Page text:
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The accrual anomaly: Australian evidence

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Abstract

This paper investigates whether there is evidence of the accrual anomaly (Sloan, 1996) in Australia, whereby investors overestimate the impact of accruals on the persistence of earnings. While our results provide general support for the existence of the anomaly in Australia, there are a number of idiosyncrasies. First, there is evidence of Australian investors underestimating the persistence of earnings. Second, there is evidence of investors incorrectly assessing the implications of accruals and cash flows for the persistence of earnings (i.e. an accrual anomaly and a cash‐flow anomaly). Third, returns to a hedged portfolio trading strategy based on reported accruals are decreasing over the three‐year period subsequent to portfolio formation. Furthermore, they are statistically significant only in the first year. Additional analysis of the hedge portfolio results indicates that these results are primarily attributable to a limited number of firm‐year observations in the extreme positive tail of returns.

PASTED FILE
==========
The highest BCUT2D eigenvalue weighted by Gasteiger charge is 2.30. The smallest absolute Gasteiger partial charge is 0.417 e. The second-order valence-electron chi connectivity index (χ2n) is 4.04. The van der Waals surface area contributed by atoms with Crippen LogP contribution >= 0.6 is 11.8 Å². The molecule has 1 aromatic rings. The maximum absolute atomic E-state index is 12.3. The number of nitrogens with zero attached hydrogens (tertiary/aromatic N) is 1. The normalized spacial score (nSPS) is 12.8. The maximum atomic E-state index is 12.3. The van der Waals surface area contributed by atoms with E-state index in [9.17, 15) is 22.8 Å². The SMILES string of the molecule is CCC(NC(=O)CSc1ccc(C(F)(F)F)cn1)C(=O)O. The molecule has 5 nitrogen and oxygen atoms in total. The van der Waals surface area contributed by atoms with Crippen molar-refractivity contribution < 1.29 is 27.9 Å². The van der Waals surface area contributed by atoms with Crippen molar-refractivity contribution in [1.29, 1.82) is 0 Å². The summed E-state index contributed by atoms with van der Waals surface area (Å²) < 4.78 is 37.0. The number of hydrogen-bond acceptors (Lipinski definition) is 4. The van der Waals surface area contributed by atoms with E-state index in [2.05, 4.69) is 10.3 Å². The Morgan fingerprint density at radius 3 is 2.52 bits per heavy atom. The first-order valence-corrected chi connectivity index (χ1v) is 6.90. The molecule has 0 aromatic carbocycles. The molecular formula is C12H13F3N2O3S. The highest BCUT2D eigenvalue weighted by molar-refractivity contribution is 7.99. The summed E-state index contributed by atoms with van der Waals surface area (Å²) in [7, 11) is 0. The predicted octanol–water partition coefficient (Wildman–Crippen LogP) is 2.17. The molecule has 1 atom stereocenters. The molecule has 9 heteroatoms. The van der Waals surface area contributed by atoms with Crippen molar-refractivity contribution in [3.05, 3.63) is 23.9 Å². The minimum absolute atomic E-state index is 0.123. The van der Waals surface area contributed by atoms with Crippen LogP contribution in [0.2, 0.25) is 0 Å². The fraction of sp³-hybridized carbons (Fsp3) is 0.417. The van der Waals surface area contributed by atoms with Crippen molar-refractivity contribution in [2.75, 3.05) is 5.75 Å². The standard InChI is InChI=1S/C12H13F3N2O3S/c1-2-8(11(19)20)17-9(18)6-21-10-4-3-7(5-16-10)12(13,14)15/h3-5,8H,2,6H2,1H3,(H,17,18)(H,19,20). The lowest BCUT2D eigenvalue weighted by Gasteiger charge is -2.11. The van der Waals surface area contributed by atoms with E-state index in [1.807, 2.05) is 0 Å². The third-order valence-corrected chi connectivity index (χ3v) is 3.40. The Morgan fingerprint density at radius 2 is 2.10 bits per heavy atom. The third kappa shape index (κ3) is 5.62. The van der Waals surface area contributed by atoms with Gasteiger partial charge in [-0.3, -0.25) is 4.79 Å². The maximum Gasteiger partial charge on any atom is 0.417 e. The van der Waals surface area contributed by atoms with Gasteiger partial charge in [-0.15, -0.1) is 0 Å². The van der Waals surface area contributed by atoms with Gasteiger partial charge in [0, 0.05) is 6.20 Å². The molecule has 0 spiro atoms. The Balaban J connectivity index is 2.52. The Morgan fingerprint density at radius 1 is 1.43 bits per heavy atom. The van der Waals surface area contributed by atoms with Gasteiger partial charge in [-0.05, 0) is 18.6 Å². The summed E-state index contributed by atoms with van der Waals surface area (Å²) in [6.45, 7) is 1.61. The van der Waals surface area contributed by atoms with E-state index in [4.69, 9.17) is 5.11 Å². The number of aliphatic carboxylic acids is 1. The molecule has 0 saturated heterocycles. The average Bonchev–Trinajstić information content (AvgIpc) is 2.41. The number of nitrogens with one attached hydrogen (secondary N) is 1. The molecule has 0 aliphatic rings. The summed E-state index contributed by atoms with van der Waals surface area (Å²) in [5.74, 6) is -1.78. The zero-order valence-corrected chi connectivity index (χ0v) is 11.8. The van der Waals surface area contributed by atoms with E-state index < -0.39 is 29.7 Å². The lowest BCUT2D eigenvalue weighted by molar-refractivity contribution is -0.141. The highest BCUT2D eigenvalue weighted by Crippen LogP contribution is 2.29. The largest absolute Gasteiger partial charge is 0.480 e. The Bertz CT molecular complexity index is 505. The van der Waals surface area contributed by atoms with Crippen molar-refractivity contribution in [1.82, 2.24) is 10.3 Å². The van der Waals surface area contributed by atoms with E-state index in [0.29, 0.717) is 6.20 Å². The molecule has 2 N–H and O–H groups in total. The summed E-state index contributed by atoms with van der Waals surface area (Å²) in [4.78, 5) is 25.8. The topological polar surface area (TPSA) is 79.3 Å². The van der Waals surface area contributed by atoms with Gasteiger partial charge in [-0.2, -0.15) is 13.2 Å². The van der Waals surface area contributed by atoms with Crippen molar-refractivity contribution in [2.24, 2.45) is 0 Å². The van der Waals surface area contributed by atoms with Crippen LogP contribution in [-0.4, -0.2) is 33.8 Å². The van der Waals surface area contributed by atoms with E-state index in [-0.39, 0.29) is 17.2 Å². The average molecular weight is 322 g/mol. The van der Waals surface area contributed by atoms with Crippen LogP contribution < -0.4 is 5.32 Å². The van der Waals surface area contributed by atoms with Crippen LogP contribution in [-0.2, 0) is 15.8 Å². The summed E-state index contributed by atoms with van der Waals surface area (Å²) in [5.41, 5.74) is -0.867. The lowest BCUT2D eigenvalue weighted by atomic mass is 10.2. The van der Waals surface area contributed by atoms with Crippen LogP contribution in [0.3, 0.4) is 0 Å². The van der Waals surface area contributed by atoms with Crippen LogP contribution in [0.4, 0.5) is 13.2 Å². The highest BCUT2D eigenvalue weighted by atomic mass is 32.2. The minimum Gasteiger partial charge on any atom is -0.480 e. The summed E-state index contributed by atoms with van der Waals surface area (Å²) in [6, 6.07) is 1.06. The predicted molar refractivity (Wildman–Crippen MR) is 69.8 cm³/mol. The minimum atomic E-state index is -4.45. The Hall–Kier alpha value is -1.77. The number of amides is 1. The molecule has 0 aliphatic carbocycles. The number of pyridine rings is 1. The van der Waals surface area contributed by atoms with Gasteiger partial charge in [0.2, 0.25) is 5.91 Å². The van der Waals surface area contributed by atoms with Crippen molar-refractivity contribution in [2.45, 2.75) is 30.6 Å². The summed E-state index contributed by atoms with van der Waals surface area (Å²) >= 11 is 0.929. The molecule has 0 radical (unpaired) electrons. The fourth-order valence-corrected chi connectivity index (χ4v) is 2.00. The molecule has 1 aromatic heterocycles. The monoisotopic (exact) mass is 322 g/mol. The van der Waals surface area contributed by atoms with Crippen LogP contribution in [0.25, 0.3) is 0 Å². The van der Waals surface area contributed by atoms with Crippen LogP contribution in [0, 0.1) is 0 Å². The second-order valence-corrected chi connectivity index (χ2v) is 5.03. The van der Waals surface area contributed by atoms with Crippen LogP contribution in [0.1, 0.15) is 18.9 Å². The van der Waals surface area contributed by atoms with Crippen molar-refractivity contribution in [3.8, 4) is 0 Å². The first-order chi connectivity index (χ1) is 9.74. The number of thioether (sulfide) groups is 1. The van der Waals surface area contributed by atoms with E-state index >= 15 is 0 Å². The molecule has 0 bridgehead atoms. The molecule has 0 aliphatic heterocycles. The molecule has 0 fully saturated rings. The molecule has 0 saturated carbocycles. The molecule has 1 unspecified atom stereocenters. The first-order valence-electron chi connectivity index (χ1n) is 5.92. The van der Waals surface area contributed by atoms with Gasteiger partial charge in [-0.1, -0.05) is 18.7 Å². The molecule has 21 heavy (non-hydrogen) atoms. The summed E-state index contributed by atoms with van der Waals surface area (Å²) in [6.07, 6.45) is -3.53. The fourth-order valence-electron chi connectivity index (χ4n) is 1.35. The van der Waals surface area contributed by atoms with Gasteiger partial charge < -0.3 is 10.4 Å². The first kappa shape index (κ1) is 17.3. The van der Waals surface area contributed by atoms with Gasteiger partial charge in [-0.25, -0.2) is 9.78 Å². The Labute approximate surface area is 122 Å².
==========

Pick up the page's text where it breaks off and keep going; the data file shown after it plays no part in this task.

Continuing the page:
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Document Type: Research Article

Affiliations: 1: Department of Accounting and Business Information Systems, The University of Melbourne, VIC 3010, Australia 2: PricewaterhouseCoopers, NSW 2000, Australia 3: School of Accounting, University of Technology, Sydney, NSW 2007, Australia

Publication date: 2012-06-01

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